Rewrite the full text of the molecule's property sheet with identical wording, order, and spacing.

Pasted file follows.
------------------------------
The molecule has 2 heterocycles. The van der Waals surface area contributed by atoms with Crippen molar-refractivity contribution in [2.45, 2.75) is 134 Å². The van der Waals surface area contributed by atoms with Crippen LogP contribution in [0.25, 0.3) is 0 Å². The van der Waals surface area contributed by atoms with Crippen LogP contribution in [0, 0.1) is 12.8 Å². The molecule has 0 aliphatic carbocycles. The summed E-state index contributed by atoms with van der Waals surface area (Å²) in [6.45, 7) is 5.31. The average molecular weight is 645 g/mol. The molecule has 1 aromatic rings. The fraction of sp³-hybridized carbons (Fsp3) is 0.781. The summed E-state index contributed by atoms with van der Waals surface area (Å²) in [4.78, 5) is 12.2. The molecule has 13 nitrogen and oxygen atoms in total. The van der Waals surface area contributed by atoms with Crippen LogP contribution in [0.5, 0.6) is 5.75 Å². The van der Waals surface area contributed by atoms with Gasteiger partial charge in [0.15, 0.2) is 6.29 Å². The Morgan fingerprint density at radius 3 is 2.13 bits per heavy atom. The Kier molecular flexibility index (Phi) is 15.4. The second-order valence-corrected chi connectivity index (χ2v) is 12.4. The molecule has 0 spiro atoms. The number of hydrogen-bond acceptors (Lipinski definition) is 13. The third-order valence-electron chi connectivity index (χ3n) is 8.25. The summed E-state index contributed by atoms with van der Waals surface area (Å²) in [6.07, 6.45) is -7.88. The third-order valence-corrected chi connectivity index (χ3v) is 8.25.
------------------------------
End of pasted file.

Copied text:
The molecule has 2 heterocycles. The van der Waals surface area contributed by atoms with Crippen molar-refractivity contribution in [2.45, 2.75) is 134 Å². The van der Waals surface area contributed by atoms with Crippen LogP contribution in [0.25, 0.3) is 0 Å². The van der Waals surface area contributed by atoms with Crippen LogP contribution in [0, 0.1) is 12.8 Å². The molecule has 0 aliphatic carbocycles. The summed E-state index contributed by atoms with van der Waals surface area (Å²) in [6.45, 7) is 5.31. The average molecular weight is 645 g/mol. The molecule has 1 aromatic rings. The fraction of sp³-hybridized carbons (Fsp3) is 0.781. The summed E-state index contributed by atoms with van der Waals surface area (Å²) in [4.78, 5) is 12.2. The molecule has 13 nitrogen and oxygen atoms in total. The van der Waals surface area contributed by atoms with Crippen LogP contribution in [0.5, 0.6) is 5.75 Å². The van der Waals surface area contributed by atoms with Gasteiger partial charge in [0.15, 0.2) is 6.29 Å². The Morgan fingerprint density at radius 3 is 2.13 bits per heavy atom. The Kier molecular flexibility index (Phi) is 15.4. The second-order valence-corrected chi connectivity index (χ2v) is 12.4. The molecule has 0 spiro atoms. The number of hydrogen-bond acceptors (Lipinski definition) is 13. The third-order valence-electron chi connectivity index (χ3n) is 8.25. The summed E-state index contributed by atoms with van der Waals surface area (Å²) in [6.07, 6.45) is -7.88. The third-order valence-corrected chi connectivity index (χ3v) is 8.25.